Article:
How to go shopping in London without losing your mind

London shopping

So, you’re in London. And you want to go shopping. Where should you go?

When you’re thinking about shopping in London, chances are you’re thinking about Oxford Street, Regent Street, maybe Knightsbridge.
Yeah, sure, if a nervous breakdown is on your shopping list…
These areas are awash with shops, and people… way too crowded for my liking. Shouldn’t shopping be a bit more stress-free? And who has time (or energy) to trawl the streets for hours, anyway?

OK, I’m going to tell you a little secret: I often go shopping in London on Monday afternoon, when I have a few hours between leaving Homebase 2 and catching the plane back to Finland. Like most people who are time-poor, I need to be efficient; kill two birds at the same time, so to speak. So, as I have to make my way across London anyway, to either Paddington (for Heathrow Express) or Victoria (for Gatwick Express) to get to the airport, I often have a little pit stop for lunch and some shopping on the way. Of course, this only works if I have either no luggage or just cabin luggage; with a suitcase it’s straight to the airport, no fun at all.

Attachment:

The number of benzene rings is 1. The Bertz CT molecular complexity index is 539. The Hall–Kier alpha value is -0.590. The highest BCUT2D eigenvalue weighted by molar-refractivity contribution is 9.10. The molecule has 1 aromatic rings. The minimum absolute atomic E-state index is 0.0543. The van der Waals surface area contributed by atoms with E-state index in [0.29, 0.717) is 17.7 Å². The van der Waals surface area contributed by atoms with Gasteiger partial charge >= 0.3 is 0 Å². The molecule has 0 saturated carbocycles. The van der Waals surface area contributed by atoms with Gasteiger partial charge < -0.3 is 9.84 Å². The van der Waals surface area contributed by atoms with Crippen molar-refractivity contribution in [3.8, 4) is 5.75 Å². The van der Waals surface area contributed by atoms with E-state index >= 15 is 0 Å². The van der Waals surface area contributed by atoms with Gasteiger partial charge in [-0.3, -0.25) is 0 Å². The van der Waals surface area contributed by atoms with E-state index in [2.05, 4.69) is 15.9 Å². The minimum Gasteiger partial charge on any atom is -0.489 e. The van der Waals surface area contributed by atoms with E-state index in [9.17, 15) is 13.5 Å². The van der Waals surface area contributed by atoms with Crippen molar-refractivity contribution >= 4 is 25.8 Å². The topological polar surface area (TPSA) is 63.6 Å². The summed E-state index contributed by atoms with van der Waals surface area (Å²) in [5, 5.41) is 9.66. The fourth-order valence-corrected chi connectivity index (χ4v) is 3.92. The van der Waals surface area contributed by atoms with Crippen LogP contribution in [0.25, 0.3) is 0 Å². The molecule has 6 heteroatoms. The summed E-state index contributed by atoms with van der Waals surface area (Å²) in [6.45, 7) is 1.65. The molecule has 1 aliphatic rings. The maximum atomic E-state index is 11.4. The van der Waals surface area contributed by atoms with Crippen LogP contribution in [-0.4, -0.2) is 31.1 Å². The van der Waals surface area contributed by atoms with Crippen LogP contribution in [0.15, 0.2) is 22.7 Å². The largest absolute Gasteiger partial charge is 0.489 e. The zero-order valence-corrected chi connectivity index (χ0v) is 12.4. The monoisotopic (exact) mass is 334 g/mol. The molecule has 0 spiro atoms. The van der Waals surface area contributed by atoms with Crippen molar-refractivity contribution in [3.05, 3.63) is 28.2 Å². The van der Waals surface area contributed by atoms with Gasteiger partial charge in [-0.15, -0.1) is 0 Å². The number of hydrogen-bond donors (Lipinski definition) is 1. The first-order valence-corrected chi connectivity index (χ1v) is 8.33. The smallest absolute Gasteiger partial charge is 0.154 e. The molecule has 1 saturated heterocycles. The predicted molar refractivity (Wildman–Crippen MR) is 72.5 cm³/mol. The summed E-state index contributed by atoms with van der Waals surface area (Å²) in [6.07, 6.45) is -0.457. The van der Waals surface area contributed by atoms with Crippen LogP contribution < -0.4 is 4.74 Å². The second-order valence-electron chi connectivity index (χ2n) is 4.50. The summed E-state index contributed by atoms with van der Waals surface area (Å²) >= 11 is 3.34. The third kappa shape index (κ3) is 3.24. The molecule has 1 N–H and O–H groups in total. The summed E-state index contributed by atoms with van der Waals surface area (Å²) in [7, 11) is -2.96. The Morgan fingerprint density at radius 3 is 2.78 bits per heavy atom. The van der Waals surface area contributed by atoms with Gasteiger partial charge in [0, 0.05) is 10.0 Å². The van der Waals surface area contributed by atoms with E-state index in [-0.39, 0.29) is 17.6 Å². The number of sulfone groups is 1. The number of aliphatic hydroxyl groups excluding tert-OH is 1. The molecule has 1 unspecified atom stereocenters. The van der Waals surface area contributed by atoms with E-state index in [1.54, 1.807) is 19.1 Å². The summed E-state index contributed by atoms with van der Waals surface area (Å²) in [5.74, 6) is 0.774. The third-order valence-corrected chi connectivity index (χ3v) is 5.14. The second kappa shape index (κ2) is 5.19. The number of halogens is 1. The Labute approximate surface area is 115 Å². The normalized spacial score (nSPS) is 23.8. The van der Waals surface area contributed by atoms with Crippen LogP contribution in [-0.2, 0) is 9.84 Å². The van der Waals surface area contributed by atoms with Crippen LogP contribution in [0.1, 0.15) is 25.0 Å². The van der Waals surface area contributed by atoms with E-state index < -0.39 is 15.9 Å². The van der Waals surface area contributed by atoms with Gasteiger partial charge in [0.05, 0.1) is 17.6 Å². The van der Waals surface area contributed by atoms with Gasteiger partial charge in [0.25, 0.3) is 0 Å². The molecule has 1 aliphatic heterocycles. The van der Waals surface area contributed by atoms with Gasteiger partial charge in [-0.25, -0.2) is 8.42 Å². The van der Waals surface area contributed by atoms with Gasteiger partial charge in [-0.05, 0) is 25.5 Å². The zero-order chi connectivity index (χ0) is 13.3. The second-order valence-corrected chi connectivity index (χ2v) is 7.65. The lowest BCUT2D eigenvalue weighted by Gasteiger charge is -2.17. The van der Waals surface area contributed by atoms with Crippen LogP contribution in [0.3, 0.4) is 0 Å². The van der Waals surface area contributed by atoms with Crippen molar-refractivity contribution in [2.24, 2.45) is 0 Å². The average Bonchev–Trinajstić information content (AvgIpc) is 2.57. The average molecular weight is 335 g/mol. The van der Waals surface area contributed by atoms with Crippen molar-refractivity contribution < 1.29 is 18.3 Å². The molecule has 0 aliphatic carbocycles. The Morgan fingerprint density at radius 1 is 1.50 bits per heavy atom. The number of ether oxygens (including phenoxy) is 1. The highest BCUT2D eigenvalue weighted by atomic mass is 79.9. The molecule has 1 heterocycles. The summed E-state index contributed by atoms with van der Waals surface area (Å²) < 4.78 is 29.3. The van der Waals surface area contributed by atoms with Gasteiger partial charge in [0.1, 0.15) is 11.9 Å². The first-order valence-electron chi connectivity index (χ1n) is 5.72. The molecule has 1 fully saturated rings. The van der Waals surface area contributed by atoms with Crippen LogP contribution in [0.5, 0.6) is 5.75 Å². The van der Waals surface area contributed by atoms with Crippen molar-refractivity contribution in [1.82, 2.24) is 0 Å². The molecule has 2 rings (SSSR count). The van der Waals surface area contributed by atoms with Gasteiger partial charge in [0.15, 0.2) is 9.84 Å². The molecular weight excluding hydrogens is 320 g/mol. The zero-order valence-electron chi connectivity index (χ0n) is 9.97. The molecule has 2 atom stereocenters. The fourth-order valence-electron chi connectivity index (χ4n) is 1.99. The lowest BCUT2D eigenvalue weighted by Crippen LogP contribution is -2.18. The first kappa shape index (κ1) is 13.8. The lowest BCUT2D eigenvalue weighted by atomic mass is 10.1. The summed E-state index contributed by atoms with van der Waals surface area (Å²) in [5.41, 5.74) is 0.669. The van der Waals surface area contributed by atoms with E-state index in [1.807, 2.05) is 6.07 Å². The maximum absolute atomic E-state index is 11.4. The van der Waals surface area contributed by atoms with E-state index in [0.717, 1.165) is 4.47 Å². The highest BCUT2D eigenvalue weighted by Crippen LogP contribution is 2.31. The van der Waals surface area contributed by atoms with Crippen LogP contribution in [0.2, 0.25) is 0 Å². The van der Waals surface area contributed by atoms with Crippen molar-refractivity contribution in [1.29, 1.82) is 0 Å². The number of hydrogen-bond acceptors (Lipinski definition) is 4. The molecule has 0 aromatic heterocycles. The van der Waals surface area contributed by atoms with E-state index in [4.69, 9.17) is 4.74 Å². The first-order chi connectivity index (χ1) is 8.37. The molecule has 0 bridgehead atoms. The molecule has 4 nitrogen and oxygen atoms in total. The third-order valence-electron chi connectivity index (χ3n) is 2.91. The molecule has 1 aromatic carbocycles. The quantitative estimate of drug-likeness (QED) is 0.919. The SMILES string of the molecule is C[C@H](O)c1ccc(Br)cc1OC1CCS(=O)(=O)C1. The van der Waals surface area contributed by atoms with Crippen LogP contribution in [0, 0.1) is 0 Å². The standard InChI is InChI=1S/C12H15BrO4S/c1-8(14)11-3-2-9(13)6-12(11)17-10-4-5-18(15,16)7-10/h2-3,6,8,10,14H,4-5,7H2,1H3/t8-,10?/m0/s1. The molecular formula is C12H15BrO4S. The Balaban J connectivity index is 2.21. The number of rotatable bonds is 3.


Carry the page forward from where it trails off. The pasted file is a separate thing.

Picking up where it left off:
Anyway, there are two excellent (high street) shopping areas that pass both my stress-free shopping experience test and quick-and-targeted-shopping spree test: High Street Kensington and Sloane Square. Both are conveniently situated along the Circle Line, i.e the yellow underground line (subway line for my American readers) on the Tube map, and just a few stops away from either Paddington or Victoria stationsBut let’s take a closer look:


High Street Kensington

You can find all your high street favourites within this compact area: Gap, H&M, Hobbs, Jigsaw, L.K.Bennett, Reiss, Topshop, American Apparel, Zara, Massimo Dutti, Clarks, Ecco, Geox…
But two shops in particular deserve a mention:

First, the best ever Marks and Spencer is adjacent to the tube station. Why the best ever? It is much less crowded than the Marble Arch store, and has an excellent selection, including the Autograph and Limited lines (and they ususally have my size, too…).

The other shop worth mentioning is T.K.Maxx a bit further away along the street. I have to confess: while I am always in awe of bloggers who find amazing bargains here, this shop doesn’t really do it for me…  In fact, I hate it almost as much as I hate H&M and for the same reasons: it’s messy and disorganised, I can’t see how you can find anything there. Well, I guess it takes some effort… OK,  I admit: I’m not just a lazy tourist, I’m also a lazy shopper. I take one quick look around a shop to see if anything catches my eye, and if nothing does, I’m out of there. But, I thought, in spite of my personal reservations (or laziness), T.K Maxx is worth mentioning here, given how popular it (or its American counterpart, T.J.Maxx ) is.

High Street Kensington

And if you get hungry, how about a bite at Whole Foods? Or coffee and cake at the German bakery Kamps at Kensington High Street tube station?
But let’s move on. The other excellent shopping area is